3 years ago

Native Hydrophobic Binding Interactions at the Transition State for Association between the TAZ1 Domain of CBP and the Disordered TAD-STAT2 Are Not a Requirement

Native Hydrophobic Binding Interactions at the Transition State for Association between the TAZ1 Domain of CBP and the Disordered TAD-STAT2 Are Not a Requirement
Ida Lindström, Jakob Dogan
A significant fraction of the eukaryotic proteome consists of proteins that are either partially or completely disordered under native-like conditions. Intrinsically disordered proteins (IDPs) are common in protein–protein interactions and are involved in numerous cellular processes. Although many proteins have been identified as disordered, much less is known about the binding mechanisms of the coupled binding and folding reactions involving IDPs. Here we have analyzed the rate-limiting transition state for binding between the TAZ1 domain of CREB binding protein and the intrinsically disordered transactivation domain of STAT2 (TAD-STAT2) by site-directed mutagenesis and kinetic experiments (Φ-value analysis) and found that the native protein–protein binding interface is not formed at the transition state for binding. Instead, native hydrophobic binding interactions form late, after the rate-limiting barrier has been crossed. The association rate constant in the absence of electrostatic enhancement was determined to be rather high. This is consistent with the Φ-value analysis, which showed that there are few or no obligatory native contacts. Also, linear free energy relationships clearly demonstrate that native interactions are cooperatively formed, a scenario that has usually been observed for proteins that fold according to the so-called nucleation–condensation mechanism. Thus, native hydrophobic binding interactions at the rate-limiting transition state for association between TAD-STAT2 and TAZ1 are not a requirement, which is generally in agreement with previous findings on other IDP systems and might be a common mechanism for IDPs.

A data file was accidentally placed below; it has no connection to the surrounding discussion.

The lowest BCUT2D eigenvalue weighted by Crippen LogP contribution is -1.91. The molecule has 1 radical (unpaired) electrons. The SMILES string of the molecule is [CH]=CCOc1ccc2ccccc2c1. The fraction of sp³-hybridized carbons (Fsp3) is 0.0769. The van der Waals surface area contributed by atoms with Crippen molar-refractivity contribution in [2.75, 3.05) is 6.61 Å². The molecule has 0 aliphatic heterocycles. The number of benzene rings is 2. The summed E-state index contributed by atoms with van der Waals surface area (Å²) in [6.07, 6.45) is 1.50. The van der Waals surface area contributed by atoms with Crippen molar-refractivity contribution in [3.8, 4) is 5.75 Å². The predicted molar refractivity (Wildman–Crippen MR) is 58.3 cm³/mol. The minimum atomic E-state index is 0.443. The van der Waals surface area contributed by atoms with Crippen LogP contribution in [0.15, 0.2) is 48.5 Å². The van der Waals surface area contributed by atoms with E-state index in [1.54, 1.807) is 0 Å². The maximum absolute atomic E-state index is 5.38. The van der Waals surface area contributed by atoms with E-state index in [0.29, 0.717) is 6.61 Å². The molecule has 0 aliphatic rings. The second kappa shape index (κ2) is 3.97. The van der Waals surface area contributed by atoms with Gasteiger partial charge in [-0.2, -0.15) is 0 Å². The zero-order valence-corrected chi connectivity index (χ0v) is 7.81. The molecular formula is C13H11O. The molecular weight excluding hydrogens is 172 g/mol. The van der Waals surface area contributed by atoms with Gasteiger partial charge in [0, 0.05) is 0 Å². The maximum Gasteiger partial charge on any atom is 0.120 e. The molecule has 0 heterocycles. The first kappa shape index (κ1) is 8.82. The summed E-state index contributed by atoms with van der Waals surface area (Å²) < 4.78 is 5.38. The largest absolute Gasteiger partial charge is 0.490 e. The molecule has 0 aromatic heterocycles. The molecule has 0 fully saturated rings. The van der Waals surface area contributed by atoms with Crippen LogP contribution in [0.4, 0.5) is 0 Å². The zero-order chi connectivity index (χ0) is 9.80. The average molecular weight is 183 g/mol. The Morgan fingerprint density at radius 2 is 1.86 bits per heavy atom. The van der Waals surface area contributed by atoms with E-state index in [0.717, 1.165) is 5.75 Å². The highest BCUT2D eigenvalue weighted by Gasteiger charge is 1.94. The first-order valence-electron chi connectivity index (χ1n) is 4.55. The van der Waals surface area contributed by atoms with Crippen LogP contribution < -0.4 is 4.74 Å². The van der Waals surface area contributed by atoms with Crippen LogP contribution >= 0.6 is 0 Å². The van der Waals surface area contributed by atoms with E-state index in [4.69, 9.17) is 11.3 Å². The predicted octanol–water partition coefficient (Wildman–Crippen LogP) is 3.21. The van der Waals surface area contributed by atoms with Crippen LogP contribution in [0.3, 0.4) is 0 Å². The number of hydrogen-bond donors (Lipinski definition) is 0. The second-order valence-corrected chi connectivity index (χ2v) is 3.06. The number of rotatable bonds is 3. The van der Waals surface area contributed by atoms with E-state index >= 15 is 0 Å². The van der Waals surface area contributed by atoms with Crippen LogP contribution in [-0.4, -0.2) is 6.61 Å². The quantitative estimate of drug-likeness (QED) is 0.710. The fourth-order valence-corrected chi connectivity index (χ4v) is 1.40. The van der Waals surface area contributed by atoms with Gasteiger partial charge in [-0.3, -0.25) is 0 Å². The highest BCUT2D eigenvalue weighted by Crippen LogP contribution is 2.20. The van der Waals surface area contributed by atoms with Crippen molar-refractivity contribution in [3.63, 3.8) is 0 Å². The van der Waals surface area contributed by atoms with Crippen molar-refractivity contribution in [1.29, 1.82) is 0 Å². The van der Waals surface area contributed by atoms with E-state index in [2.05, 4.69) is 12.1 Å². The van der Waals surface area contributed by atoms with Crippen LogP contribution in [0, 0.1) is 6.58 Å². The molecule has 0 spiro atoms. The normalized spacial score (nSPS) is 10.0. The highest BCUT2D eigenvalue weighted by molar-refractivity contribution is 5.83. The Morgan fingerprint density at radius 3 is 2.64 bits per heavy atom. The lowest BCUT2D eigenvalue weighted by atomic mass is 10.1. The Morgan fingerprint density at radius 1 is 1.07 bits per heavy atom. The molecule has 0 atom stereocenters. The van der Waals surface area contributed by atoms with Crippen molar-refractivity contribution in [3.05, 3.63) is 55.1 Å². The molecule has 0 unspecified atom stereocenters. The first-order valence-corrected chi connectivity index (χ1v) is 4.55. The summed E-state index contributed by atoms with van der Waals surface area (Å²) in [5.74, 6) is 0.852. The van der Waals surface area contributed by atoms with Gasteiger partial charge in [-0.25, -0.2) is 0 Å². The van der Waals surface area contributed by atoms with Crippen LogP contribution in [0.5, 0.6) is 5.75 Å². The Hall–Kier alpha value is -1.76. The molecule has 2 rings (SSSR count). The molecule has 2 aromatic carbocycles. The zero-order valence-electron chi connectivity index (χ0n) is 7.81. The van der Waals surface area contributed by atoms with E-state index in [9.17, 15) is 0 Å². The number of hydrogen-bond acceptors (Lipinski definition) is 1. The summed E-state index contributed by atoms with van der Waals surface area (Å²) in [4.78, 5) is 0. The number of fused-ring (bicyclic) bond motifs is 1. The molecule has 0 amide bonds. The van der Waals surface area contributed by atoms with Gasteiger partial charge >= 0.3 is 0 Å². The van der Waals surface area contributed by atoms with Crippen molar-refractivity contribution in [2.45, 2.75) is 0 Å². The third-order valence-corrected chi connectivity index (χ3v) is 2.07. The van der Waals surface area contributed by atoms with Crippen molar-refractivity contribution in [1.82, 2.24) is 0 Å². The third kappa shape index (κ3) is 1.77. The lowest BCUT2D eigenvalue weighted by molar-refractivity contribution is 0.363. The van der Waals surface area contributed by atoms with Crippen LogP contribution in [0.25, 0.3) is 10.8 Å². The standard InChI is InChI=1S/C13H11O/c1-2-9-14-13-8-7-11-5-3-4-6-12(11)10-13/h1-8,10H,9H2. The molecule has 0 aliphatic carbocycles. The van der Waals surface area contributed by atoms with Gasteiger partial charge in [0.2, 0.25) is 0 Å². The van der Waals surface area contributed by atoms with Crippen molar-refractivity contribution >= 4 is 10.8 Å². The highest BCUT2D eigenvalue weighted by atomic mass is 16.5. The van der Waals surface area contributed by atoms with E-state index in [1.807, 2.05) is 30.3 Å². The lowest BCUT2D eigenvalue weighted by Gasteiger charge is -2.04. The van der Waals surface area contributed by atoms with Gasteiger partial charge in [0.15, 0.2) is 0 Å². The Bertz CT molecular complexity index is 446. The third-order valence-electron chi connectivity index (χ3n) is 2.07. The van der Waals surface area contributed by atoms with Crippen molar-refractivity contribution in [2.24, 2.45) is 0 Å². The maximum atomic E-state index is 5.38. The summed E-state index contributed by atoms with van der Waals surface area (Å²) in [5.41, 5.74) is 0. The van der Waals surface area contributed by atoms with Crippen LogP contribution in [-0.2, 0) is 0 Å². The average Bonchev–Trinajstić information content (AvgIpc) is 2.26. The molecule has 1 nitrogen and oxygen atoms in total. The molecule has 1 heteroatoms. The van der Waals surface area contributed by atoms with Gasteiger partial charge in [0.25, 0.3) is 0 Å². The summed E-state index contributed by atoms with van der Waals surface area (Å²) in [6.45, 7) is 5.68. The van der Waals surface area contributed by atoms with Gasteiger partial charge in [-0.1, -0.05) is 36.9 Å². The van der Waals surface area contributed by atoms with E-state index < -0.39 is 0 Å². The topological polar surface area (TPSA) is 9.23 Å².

Publisher URL: http://dx.doi.org/10.1021/acs.biochem.7b00428

DOI: 10.1021/acs.biochem.7b00428

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